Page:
Harrie (32) and Nick (24) from Eindhoven make luminous limoncello

Harrie and Nick make limoncello Photo credit: Harrie Vet

What started as a hobby from the love of the yellow liqueur, has given the Eindhoven friends their own little factory at the Fuutlaan since a month. The name? Limoncello Che Dona Luce’ (limoncello that gives light). And that in the city of light, Eindhoven. “We really see a future in this,” says Mr. Boon.

“Nice for with a tiramisu after dinner”, that value had limoncello for friends Harrie Vet (32) and Nick van den Nieuwenhof (24). Vet recalls a dinner at the Eindhoven Italian restaurant Antonio’s, where they ended the meal with a limoncello. “We’re going to make that ourselves, we said to each other ironically. We never expected it would lead to our own organisation a year and a half later.”

Eureka moment

The ball didn’t roll immediately, Vet tells us. It took an inspiring trip to the south. “I was on holiday in Italy, where limoncello originates. It seemed predestined. “The owner of the restaurant where I was eating was enthusiastic about our plans and gave me his recipe. That was great, of course.” The next day consisted mainly of phone calls with Van den Nieuwenhof, in order to arrive at the business plan.

This is how the first seeds of the luminous bottle were planted. “I arrived in Italy with a boot full of bags and suitcases, but when I left it was full of lemons,” laughs Vet. The friends from Brabant set to work. First in the living room, then in a friend’s barn. And now they have their own little factory on Fuutlaan. “After some blind tastings, we came up with our own limoncello. That took about a month.”


The Eindhoven men put their hands to the wheel. “When a crate of two thousand lemons is delivered here, we start peeling them. About eighteen of us. Friends, family, everyone gets a peeler. Then the peels are put into airtight barrels with alcohol. The alcohol extracts the oil from the peel. We shake the barrels daily for three weeks, and then we filter. The last step is crucial, according to Vet: “We add a lot less sugar than most recipes do, so that freshness of the lemon is optimal.” Once every three months, such a mega-chest arrives. Good for 1400 bottles.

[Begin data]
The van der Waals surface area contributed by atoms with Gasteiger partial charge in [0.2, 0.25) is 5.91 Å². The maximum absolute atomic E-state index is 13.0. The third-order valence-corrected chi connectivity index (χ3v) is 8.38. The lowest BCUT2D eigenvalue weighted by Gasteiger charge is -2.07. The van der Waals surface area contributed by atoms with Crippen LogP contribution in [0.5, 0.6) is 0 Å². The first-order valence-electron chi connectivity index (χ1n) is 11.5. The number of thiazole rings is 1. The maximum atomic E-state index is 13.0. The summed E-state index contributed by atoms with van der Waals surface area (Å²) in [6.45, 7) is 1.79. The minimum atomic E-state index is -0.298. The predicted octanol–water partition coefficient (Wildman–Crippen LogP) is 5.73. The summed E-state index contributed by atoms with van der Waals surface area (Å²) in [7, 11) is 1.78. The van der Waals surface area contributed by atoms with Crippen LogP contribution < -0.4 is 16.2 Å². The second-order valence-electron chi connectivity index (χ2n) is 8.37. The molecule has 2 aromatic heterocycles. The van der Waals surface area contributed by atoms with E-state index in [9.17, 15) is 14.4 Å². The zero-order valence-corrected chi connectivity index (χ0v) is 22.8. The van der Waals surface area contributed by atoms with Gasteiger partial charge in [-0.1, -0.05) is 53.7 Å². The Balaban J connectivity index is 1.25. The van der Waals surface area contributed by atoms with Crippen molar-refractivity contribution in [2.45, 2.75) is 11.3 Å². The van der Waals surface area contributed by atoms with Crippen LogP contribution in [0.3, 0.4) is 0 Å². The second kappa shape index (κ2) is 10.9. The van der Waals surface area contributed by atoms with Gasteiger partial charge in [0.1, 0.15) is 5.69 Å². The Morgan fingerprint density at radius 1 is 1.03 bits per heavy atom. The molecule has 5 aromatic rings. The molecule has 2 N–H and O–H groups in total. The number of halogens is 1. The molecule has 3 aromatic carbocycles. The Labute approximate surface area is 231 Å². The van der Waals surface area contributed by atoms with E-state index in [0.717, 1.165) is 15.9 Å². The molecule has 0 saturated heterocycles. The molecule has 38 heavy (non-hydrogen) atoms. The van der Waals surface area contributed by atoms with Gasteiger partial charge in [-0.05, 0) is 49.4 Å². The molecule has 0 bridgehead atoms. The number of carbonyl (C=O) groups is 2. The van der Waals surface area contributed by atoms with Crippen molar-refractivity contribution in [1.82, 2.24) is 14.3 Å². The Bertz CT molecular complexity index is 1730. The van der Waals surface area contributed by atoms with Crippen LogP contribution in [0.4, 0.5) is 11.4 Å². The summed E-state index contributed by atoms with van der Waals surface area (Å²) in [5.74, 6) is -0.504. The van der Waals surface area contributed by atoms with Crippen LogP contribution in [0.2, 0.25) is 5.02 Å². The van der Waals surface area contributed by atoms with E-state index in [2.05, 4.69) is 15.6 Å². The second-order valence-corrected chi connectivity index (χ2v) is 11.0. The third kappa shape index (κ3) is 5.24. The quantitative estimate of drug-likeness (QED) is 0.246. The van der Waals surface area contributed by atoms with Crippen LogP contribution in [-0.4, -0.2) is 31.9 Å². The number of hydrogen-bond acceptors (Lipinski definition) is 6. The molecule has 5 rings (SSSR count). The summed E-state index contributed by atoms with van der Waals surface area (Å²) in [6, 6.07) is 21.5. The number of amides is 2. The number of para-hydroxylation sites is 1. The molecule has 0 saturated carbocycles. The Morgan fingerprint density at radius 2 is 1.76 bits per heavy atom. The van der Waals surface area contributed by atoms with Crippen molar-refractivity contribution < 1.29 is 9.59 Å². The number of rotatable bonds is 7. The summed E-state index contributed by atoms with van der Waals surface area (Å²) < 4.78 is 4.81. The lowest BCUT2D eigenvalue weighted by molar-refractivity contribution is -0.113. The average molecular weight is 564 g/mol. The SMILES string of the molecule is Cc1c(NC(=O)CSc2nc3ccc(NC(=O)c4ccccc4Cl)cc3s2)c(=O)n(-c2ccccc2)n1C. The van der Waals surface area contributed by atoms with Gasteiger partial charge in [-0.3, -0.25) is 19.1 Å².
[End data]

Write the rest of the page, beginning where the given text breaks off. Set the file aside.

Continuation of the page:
Unique bottle design

Still, it’s the bottle that makes the product, says Vet. “We had Egmond Design in Son en Breugel design the bottle”. The bottle features iconic Eindhoven buildings like the Klokgebouw and the Evoluon. “The skyline of Eindhoven could not be missing, and we wanted something with a light bulb. Then you also have the name right away.”


The Philips Fruittuin is the purveyor of the yellow fruit. “We are very happy about that: it means we can be sure that it is organic. You don’t want anything sprayed on the skin of this product.

Because only the peels are used, the rest of the lemons go to care farm ‘t Huisven in Heeze. There they are used to make organic lemonade, which is alcohol-free. Vet and Van den Nieuwenhof are happy to participate in this social project. “It is made in the day care centre. That way you also contribute something to the people who get pleasure from it.


The product is a great success, Vet says. They are slowly building up a large network in the festival world, and have even had their own pop-up stall at the Bontgenoten festival. But the next logical step, according to Vet, is to expand into the catering sector. “We are already working on that, the plan has been there for a few months. We’d like to take that step as soon as possible.”

Source: studio040.nl 

Translated by: Anitha Sevugan

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